A humble, forgotten hero of the Tulsa Race War is the tall, kindly, 54-year-old white sheriff who faced down Klansmen, carloads of gunpacking blacks, and a hostile white crowd alike, all while successfully guarding the young Negro boy whose accusation of assaulting a white girl triggered the cataclysm. Earlier that evening, he looked worried Greenwood co-founder O. A. Gurley in the eye, told him he had erected a virtual fortress around the accused Dick Rowland, and that “anybody who gets that boy up in the jail will have to kill me first.”
McCullough remained haunted by having to hang a black teenager convicted of murdering a white deputy a decade before. He also well knew of his predecessor’s allowing a mob to lynch a young white murderer less than a year before, as well as black Tulsa’s fears that McCullough would allow one of their own to suffer the same fate. He also warned Tulsa political leadership of the shady character of new Police Chief John Gustafson, in which McCullough was proved prophetic—in no small part by the Tulsa Race War.
In the end, even so wise and valorous a lawman as McCullough could not prevent a city from going to war with itself, but, virtually singlehandedly, he did keep the young “colored” man in his trust safe, and that man lived to be in his sixties.A. C. Jackson grew up the quiet, studious, gentle son of devout Negro parents in Guthrie, then Tulsa. His father Townsend had been a respected lawman even during Jim Crow segregation days, and had earlier preached a manly sermon of Christian charity and forbearance—including in racial matters—in Greenwood that displeased some of his more pugnacious but hardly more courageous colleagues.
A. C. graduated from Meharry Medical School in Tennessee, the nation’s finest such institution for blacks. In his two decades of surgical practice, he earned the distinction of “The most able Negro surgeon in America,” according to no less than the Mayo brothers who founded the Mayo Clinic. He counted white patients among his clientele, an unheard of phenomenon in that day, and he lived with his beautiful wife Julia in a lovely, modern brick home, amidst other black professionals, on Detroit Avenue, the boundary between Greenwood and white Tulsa. Blacks lived in the houses on the east side of the street, whites across from them.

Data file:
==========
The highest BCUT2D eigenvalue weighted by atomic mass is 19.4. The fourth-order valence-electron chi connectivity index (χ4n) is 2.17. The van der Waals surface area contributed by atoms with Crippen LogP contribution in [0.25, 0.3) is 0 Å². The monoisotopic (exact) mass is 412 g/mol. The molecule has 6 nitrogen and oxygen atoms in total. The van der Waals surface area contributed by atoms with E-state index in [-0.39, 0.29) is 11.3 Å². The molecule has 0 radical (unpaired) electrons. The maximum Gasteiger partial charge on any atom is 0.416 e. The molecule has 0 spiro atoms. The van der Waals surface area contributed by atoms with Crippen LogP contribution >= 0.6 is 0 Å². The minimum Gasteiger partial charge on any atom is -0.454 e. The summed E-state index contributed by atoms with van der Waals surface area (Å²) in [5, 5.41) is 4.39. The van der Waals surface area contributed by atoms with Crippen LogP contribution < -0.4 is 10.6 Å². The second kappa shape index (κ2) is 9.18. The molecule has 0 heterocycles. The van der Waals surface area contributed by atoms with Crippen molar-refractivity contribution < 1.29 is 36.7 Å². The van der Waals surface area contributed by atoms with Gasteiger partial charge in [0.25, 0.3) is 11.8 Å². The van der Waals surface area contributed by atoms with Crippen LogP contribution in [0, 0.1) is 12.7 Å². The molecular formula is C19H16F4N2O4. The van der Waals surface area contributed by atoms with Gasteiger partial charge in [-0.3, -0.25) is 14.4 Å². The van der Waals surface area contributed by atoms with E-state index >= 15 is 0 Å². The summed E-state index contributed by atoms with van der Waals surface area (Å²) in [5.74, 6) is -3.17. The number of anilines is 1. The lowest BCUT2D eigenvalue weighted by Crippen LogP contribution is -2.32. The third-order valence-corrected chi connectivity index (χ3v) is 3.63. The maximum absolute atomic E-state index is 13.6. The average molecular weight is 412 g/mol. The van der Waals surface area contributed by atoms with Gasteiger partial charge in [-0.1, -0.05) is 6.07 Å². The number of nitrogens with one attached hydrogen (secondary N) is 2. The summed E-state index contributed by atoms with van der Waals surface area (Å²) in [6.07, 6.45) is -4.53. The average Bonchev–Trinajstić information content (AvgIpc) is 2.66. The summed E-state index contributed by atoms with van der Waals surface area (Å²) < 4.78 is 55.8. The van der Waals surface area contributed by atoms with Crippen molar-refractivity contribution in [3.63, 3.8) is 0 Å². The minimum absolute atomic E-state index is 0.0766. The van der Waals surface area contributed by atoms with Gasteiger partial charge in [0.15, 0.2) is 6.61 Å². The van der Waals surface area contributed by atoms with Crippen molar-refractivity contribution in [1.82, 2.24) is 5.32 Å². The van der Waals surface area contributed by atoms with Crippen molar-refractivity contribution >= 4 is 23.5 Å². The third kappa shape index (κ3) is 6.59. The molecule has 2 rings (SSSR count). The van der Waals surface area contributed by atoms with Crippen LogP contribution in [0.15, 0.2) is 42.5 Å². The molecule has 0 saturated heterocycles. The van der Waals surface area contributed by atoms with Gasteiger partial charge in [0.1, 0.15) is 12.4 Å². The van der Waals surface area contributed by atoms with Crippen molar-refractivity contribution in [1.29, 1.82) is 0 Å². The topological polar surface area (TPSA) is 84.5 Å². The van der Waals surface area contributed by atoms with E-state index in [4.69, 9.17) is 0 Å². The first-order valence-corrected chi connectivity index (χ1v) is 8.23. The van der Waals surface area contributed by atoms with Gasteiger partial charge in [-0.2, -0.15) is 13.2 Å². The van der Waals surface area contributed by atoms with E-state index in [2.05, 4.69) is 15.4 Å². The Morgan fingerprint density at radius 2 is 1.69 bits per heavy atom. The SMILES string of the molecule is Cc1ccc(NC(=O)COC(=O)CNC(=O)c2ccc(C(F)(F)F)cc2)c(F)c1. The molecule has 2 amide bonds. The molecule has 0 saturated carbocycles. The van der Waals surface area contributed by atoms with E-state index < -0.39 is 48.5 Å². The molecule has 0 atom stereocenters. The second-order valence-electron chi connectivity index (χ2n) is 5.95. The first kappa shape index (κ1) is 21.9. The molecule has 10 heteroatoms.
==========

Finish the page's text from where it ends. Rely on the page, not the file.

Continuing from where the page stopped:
Jackson had no involvement in the violent overnight events of May 31-June 1, 1921. The next morning, however, he walked out of his house as armed whites rampaged through Greenwood at the end of the fighting. Out front, Jackson raised his hands and, according to his white friend and neighbor, retired judge John Oliphant, an eyewitness, told them, “Here I am. I want to go with you.”
Despite Oliphant’s plea of, “That’s Dr. Jackson, don’t hurt him,” a teenaged hothead shot him in the chest, knocking him down, then another young white man shot him again as he lay on the ground. Before the day was out, A. C. Jackson’s home was in ashes and he was dead. If the Tulsa Race War possessed an apotheosis, it may well have been this bitter loss to Greenwood, Tulsa, Oklahoma, and America.